While to most of us ants are just tiny annoying insects that seem to come in droves whenever they sense something sweet, the household pests are quite fascinating - They have a naturally built-in GPS system that allows them to navigate their way, the ability to morph into 'living rafts' to survive floods and now it turns out that with a little help from humans, some of them can even be transformed into colorful gems.
While it is a well documented fact that Ghost ants, named because their translucent, antennas, stomachs and legs make them almost invisible, project the color of the food they consume, very few people had bothered to really test it out with as much effort as Indian scientist Mohammed Babu.
The 53-year old said that about a year ago, his curiosity was aroused after his wife mentioned that when Ghost ants consumed the droplets of milk spilled on her kitchen countertop, they appeared to turn white.
To test if the same thing would happen if he fed them brighter colors the scientist placed a palette of red, green, blue and yellow sugar drops on a paraffin base (to maintain their shape). Attracted by the sugar, the ghost ants came in droves - Sometimes so many, that he had to physically pull them off in order to take these stunning pictures. However, what surprised him the most was the ants first all gravitated to the more subtle green and yellow blobs of sugar liquid - Only when there was absolutely no room would they head over to the brighter blue and red hues.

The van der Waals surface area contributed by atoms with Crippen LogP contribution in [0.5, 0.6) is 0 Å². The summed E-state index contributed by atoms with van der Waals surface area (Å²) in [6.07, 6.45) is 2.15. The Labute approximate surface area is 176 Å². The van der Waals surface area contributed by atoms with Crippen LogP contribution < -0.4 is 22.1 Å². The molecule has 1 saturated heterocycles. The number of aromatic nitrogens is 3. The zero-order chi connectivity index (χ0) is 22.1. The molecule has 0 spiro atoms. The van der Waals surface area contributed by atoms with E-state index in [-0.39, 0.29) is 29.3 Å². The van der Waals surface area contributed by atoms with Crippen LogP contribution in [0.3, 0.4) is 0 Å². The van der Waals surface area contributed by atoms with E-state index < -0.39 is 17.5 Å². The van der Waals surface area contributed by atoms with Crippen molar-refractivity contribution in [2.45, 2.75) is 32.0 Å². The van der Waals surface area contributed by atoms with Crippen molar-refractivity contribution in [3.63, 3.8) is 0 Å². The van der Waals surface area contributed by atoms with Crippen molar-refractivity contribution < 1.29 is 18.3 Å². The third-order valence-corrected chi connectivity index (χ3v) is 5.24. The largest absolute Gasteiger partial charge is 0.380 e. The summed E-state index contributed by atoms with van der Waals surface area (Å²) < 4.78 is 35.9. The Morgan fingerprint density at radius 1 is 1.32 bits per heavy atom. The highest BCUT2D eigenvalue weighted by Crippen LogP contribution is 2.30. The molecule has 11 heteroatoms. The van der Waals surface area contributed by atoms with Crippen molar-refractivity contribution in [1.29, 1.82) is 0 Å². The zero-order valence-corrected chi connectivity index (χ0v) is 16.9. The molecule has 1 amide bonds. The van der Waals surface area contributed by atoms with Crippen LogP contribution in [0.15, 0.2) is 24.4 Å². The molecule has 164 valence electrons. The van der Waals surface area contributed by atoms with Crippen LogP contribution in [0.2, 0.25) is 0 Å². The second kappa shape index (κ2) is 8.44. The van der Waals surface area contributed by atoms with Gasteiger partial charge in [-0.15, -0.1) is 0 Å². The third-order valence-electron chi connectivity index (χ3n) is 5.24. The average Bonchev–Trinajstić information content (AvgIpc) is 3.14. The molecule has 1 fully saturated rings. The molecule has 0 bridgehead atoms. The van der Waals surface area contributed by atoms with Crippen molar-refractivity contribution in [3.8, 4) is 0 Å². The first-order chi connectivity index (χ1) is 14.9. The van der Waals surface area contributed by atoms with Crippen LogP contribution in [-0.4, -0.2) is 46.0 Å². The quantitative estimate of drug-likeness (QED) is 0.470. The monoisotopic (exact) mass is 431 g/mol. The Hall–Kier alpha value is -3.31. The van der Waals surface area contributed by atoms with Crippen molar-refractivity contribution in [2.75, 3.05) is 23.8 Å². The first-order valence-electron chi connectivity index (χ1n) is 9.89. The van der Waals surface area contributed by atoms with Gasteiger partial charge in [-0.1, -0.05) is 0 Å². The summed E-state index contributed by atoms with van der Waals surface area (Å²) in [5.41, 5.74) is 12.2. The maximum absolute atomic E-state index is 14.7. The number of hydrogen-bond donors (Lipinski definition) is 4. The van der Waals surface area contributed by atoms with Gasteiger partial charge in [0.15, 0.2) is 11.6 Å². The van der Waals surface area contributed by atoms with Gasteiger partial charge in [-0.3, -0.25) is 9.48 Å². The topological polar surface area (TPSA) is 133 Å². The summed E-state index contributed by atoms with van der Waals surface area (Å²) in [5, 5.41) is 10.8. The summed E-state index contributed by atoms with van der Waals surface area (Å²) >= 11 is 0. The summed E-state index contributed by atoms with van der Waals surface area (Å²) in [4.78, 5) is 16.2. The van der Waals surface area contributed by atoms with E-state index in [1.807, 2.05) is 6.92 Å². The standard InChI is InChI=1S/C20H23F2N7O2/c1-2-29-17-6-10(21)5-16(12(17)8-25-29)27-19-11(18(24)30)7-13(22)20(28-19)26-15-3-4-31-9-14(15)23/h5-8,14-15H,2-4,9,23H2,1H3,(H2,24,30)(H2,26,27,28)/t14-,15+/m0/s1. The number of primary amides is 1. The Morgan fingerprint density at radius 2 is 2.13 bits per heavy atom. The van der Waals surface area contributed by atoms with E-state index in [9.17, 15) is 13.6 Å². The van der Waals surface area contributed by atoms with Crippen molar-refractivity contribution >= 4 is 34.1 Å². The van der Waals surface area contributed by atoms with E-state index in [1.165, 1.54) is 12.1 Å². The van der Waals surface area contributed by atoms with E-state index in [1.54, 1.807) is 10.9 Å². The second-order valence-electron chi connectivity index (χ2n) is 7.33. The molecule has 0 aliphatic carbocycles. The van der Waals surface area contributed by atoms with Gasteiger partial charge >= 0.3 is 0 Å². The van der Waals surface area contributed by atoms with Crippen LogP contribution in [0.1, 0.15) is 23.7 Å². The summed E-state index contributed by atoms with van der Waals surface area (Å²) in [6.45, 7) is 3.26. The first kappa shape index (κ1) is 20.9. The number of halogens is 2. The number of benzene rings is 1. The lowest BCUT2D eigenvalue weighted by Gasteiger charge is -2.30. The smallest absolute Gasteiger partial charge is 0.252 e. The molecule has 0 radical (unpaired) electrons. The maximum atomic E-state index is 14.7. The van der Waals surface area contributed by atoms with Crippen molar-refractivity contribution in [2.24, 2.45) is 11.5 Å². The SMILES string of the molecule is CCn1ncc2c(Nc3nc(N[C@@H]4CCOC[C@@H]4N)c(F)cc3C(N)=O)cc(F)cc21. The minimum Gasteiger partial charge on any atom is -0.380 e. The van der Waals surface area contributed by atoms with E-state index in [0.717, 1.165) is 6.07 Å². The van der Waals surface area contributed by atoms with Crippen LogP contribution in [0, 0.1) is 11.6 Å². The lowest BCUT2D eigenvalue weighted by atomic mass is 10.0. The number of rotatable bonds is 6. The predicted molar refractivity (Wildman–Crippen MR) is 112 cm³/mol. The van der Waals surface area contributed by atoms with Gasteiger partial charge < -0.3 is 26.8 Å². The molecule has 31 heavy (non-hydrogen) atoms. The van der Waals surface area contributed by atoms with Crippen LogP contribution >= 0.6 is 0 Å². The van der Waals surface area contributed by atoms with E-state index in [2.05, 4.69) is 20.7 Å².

The coolest thing about this experiment is that it can be easily replicated at home or in the classroom. All that is needed is colored sugar water and Ghost ants - Which are in plentiful supply, if you happen to live in a tropical or sub-tropical country. In the USA, the tiny ants that measure between 1.3 to 1.5 mm long are largely prevalent in Florida, Hawaii and some parts of Texas. Another species of ant that also features a partially translucent body is the Argentine Ant. Though native to South America these ants, also considered a household menace can now be found in many parts of the world all the way from Australia to Europe and even, the Western United States.
However, be sure to conduct the experiment as far from the house or classroom as possible - That's because both the species of the tiny ants, that appear even tinier thanks to their almost invisible bodies, love anything with sugar and can be difficult to get rid of. If you do try it, let us know, by adding your comments below.